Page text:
These tips are to help you treat serious, but not life-threatening, bleeding.
A. Before you commence treatment
1. Put your safety first and ensure you are not in danger
2. If available, wear protective disposable examination gloves
3. If you do not have gloves, you should avoid direct contact with the casualty's blood, as this can be a source of infection. Improvise a barrier between you and the blood. This can be done with a clean plastic bag, for example
B. Locate and examine the wound(s)
1. Reassure the casualty
2. Locate and assess the sources of blood loss. Prioritise serious bleeds over minor bleeds
3. If necessary remove clothing from the casualty to confirm the source of blood loss
4. Check for foreign objects in the wound e.g. glass. If present it must stay in place and not be removed (see Dressing section)
C. Apply external direct pressure
1. Do not waste precious seconds by attempting to open and apply dressings at this stage
2. With your gloved hand apply external direct pressure to the wound
3. If a foreign object is present, you will have to apply pressure around the object
4. If appropriate, allow the casualty to apply external direct pressure with their free hands
5. If you have not done so already, ensure your casualty is sitting or lying down
1. Whenever possible, the injured body part should be raised to reduce blood flow to the damaged area
2. Ideally, elevation, particularly with regard to limbs, should be above the heart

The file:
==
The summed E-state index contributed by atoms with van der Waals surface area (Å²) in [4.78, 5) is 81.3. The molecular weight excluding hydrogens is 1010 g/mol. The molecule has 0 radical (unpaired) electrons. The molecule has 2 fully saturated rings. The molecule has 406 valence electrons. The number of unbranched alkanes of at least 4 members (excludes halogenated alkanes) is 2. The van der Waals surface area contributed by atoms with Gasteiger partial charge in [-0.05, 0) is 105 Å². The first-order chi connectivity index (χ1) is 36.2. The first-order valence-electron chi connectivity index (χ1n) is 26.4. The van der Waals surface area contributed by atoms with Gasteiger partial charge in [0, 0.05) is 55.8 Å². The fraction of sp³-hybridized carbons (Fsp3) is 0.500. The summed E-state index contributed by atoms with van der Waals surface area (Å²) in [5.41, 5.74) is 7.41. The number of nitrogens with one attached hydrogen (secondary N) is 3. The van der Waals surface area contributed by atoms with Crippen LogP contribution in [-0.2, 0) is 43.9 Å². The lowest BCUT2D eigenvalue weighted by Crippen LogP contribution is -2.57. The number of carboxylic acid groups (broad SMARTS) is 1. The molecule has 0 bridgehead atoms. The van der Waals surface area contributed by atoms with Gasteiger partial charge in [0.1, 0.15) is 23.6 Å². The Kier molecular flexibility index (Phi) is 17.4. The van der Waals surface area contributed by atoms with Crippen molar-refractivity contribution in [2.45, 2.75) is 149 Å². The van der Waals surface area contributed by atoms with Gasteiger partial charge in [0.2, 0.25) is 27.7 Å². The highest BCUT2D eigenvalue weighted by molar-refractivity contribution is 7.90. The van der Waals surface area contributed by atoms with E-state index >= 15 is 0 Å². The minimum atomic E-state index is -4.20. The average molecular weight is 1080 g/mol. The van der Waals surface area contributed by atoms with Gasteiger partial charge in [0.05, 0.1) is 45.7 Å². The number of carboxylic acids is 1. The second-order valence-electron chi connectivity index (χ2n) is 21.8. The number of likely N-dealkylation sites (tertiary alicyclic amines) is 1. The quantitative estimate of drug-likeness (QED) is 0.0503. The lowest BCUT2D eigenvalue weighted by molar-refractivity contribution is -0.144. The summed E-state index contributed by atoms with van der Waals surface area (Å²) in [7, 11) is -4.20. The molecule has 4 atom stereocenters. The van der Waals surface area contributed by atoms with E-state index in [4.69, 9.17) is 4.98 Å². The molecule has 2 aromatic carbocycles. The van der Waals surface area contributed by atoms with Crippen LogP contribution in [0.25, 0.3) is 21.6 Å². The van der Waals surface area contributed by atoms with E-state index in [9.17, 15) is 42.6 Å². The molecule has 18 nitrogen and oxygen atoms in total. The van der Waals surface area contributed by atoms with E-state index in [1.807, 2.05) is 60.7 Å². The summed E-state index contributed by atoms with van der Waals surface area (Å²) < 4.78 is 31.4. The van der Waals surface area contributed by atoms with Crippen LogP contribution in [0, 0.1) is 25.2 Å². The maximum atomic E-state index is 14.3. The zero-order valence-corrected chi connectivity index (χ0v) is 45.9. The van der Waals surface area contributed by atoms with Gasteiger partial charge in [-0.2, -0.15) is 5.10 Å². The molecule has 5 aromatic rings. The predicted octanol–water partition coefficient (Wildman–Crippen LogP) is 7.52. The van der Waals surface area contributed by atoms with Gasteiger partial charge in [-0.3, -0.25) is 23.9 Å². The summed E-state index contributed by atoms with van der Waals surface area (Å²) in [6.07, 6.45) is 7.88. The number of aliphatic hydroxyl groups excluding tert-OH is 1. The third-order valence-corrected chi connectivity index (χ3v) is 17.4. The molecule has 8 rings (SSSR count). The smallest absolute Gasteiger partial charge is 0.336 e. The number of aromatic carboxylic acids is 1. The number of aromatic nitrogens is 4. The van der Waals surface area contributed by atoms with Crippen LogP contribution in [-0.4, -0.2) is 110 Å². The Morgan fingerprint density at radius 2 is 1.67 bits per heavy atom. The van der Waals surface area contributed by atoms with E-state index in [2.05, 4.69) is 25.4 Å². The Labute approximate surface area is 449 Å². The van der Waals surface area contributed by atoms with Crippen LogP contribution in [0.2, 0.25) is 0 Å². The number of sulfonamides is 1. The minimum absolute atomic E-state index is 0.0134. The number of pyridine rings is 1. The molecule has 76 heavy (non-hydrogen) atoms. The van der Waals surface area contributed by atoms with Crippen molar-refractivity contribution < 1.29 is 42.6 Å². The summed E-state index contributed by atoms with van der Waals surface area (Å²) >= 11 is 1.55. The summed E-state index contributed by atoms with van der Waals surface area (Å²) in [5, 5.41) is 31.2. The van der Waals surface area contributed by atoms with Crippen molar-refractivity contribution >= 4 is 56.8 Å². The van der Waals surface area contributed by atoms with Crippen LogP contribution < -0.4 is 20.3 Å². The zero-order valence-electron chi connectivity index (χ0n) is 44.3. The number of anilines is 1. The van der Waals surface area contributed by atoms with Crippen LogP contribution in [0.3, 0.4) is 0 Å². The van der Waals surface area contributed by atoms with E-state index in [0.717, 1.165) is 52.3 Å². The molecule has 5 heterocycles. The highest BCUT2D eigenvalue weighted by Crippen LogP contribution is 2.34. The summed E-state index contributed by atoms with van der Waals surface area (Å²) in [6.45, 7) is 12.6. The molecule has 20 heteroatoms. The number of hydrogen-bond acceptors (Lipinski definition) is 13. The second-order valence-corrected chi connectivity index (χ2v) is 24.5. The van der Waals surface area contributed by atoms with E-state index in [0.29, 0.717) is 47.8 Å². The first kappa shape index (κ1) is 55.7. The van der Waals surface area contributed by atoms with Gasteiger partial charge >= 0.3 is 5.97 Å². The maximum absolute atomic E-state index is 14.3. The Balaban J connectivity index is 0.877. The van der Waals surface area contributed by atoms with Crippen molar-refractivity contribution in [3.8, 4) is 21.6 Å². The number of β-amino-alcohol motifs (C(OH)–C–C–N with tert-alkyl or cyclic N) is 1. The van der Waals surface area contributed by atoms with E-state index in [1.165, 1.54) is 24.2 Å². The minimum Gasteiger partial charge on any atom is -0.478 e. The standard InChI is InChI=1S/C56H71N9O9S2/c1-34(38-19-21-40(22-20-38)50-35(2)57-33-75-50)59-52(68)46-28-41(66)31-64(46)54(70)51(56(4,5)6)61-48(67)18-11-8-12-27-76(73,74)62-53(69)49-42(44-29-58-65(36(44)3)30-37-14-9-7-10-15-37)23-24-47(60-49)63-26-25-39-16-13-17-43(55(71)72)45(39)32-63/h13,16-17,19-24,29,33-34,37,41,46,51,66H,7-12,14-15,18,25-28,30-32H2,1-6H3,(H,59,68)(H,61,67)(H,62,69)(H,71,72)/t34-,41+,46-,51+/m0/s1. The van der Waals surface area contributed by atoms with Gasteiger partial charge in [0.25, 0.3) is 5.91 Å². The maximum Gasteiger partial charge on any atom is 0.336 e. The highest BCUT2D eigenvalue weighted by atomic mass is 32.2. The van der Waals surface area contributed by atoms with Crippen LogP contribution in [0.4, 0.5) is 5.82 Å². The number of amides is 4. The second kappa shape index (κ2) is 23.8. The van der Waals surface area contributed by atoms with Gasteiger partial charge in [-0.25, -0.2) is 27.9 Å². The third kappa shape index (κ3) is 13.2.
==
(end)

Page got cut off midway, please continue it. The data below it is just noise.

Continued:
3. If dealing with the legs, the casualty should lie down with both legs elevated
4. The elevated limb may require support
1. Select a suitable sterile dressing
from your first aid box
2. If the dressing is applied to a limb, check the circulation to the hand or foot to ensure the dressing has not been tied too tightly
3. Apply a dressing directly to the wound and bandage it firmly in place
4. Whilst keeping the injury elevated watch for any signs of blood seeping through the dressing
5. If blood seeps through the dressing apply a 2nd dressing on top of the first dressing. If blood seeps through the second dressing, remove both and apply a new dressing
6. If there is a foreign object in the wound leave it in place and build the dressing around the object. Do not apply pressure directly. Call 999 for major bleeds
F. Blood and body fluid clean-up
The following precautions should be carried out at all times where a first aider comes into contact with blood or bodily fluids:
1. Intact skin is a good barrier to infection, however the first aider should make sure all cuts or open areas are covered.
2. If you have accidentally come into contact with blood wash the area with soap and water, and seek medical advice.
3. If blood has splashed in your eyes or in an open wound / needlestick injury / punctured skin rinse thoroughly with water or eyewash
, and seek medical advice.
4. Should you have any concerns discuss these with your Doctor or Occupational Health Department
The information contained is for guidance only and should not be used as a substitute for recognised training.